I have a porch light controlled by a wall switch in my entryway. Rather than having to manually turn this light on at night and off in the morning or worse, forgetting and wasting energy having it on all day , I wanted to install a timer where the existing light switch was to automatically do it for me. Now, there are several different types of programmable timers. Some are mechanical.

Some are digital. Some require only two wires, while some require more. Before you buy the timer, you will need to do a little investigation to determine which type of wiring you have, which will determine what type of timer you can use. Note, if you are not comfortable using a voltmeter to measure the voltage of household wiring, then you should probably leave this project to a professional electrician. The first thing to determine is whether the existing switch that you want to replace is a three-way switch or not.

A three-way switch is when two switches control the same light. This is often the case in a long hallway or staircase, where you can control the hallway light from either end. Three-way switch wiring is more complicated and will require a timer that is specifically for three-way switches. Luckily, most things that you would want to put a timer on, like a porch light, only have one switch controlling them.

But, double check to be sure, and note which type you have so you buy the right kind of timer. This is actually the trickiest part of the project, but doing this before you go out and buy a timer can save you the hassle of going back and returning it. Before buying anything, you need to find out if your switch box has the neutral wire available. New homes are required to have a neutral wire, but if your home is old, it might not have it.

Some experimentation might be necessary to find the right circuit breaker switch controls the light. Turn on the light and go through your switches to find the one that controls that light. Next, unscrew the cosmetic wall plate and put it aside. Once the switch box is exposed, unscrew the switch and pull it out slightly so that you can see the wires that are available inside the box. You then need to figure out how many different types of wires are available inside that box.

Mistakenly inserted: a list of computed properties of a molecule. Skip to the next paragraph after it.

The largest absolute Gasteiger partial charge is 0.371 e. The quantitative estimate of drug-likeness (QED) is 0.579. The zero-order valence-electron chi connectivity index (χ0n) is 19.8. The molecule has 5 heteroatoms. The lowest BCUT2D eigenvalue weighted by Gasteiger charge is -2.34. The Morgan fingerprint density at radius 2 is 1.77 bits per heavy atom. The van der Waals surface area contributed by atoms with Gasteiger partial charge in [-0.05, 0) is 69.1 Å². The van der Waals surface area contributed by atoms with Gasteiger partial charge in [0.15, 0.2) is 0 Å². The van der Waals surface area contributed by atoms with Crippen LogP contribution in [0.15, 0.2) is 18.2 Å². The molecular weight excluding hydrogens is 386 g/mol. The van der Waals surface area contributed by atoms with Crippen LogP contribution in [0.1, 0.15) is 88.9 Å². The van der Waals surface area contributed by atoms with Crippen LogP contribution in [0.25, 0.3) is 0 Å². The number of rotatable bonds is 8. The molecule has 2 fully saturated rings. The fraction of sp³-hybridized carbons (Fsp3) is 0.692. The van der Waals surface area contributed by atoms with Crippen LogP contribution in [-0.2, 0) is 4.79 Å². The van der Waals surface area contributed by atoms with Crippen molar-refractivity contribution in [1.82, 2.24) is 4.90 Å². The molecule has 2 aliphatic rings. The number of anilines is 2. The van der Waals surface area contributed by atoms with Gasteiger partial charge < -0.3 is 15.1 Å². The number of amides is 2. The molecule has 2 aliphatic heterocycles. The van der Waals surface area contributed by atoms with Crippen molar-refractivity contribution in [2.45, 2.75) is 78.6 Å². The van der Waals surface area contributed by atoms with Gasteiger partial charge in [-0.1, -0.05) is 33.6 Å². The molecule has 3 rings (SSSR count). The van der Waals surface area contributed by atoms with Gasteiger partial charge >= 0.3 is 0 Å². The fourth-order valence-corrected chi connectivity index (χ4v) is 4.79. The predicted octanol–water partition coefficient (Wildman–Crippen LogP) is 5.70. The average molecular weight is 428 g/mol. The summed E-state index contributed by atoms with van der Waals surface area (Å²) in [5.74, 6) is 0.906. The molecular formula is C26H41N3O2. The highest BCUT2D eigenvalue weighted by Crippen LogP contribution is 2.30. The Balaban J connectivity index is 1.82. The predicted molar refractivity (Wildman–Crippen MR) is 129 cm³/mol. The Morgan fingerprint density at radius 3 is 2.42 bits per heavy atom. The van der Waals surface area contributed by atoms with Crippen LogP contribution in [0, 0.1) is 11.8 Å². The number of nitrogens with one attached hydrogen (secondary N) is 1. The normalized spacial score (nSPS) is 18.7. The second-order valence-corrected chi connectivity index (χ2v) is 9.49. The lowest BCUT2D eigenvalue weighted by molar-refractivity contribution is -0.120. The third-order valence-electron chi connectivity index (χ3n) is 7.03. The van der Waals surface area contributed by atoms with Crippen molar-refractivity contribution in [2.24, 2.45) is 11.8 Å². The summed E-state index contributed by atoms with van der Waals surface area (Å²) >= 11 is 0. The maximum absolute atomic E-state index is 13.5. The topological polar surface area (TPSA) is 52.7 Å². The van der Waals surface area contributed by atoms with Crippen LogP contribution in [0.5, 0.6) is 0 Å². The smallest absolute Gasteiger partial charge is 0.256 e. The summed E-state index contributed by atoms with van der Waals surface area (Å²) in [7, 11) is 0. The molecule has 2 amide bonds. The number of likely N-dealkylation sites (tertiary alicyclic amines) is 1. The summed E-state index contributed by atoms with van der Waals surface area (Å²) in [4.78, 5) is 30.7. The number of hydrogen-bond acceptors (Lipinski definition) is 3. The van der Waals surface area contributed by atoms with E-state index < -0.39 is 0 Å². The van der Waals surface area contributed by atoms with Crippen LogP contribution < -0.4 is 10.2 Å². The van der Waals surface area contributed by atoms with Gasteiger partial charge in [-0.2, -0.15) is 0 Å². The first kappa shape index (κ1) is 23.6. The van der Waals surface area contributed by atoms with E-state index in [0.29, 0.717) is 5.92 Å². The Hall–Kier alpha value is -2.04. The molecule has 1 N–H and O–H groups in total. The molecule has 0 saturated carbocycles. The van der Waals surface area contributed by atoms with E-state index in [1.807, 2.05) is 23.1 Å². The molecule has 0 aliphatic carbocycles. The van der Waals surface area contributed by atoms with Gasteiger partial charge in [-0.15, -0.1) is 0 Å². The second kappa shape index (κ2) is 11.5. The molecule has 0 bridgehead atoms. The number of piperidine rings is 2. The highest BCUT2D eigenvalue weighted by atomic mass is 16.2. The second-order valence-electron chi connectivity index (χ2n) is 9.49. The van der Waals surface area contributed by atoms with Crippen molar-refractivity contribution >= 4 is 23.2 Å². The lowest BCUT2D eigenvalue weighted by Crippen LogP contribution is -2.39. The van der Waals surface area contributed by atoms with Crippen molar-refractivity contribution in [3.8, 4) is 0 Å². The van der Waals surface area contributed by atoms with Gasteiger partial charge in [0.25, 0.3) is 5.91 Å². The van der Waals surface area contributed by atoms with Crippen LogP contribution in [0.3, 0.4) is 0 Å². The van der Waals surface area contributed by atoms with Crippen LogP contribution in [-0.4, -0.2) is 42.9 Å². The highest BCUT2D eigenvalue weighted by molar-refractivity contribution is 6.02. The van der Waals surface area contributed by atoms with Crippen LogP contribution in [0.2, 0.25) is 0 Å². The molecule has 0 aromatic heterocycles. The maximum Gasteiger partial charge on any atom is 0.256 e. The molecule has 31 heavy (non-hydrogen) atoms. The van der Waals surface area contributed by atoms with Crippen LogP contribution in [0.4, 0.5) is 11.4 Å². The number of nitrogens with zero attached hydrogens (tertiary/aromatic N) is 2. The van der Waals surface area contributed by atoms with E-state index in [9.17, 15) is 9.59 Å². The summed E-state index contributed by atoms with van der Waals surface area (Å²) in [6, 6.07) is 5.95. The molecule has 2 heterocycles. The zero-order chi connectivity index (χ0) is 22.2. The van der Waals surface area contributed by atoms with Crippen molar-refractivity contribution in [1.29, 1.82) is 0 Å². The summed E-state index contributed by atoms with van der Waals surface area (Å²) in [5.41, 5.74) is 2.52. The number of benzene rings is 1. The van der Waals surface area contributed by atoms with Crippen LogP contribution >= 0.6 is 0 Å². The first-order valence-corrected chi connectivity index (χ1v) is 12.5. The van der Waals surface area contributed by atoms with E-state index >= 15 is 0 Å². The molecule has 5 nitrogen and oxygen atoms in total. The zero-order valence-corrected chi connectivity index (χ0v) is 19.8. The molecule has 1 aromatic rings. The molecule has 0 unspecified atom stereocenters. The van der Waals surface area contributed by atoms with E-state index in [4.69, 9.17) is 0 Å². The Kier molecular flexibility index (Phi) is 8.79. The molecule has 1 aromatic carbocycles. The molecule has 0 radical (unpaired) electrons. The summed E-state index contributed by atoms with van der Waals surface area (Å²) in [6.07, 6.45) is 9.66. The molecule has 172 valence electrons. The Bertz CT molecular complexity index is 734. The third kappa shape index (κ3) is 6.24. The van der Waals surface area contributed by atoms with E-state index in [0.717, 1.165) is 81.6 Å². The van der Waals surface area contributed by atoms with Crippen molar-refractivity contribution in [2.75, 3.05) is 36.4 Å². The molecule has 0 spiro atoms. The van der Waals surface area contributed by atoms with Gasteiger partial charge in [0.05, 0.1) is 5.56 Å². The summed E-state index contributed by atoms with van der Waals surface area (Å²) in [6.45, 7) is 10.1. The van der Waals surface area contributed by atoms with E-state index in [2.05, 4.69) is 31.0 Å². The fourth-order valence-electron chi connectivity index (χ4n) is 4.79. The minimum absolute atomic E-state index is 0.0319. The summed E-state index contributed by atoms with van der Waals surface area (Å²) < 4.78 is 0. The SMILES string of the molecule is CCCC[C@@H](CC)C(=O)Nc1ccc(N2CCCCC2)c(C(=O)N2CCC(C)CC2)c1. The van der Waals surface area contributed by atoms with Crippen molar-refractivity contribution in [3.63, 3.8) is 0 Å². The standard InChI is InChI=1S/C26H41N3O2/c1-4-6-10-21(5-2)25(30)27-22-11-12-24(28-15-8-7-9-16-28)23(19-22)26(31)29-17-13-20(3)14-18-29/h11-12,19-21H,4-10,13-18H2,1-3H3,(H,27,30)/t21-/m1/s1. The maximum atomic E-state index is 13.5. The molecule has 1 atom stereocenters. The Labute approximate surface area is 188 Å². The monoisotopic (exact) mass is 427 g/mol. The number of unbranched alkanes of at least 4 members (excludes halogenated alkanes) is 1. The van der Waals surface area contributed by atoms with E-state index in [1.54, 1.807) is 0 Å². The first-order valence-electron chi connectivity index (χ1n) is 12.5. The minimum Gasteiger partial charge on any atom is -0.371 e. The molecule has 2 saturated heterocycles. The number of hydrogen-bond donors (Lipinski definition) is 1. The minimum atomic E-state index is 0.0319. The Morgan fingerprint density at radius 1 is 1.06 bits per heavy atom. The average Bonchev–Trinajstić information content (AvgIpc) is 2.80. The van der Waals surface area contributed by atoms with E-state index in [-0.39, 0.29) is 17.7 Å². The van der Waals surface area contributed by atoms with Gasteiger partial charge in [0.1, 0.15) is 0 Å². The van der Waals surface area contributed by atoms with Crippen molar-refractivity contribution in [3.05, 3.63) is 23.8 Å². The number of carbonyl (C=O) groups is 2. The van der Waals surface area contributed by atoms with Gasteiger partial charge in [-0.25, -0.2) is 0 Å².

The answer will be at least two, since the switch needs a wire coming from power and a wire going to the light in order to work. The neutral wire is usually white. Note that neutral is different than ground. The ground wire is often bare copper or sometimes green. When I opened my switch box, the wires looked like a plate of spaghetti. To make matters worse, many of the wires were covered in white paint so they all looked white. But, after some careful observation and some volt meter measurements, I was able to ascertain that I had all four wires.

That was good, because I had already purchased a timer that required four wires! The packaging or description should say what wires it requires. Also, if the timer is not battery-powered, it will need the neutral wire. Okay, now that that painful step is out of the way, I can start talking about the pros and cons of the different types of timers. Many two-wire timers require a battery, so watch out for that!!!

These are super simple to install: just remove the existing switch and connect the timer to the two wires that used to be connected to the switch. Of course, you can use a two-wire timer even if you have four wires available. If you are intimidated by electrical wiring, this is the way to go. Why, then would anyone go with a timer that requires a neutral wire? The neutral wire allows them to run off of wall power. These types of timers tend to be simpler in construction and are less likely to fail than two-wire timers.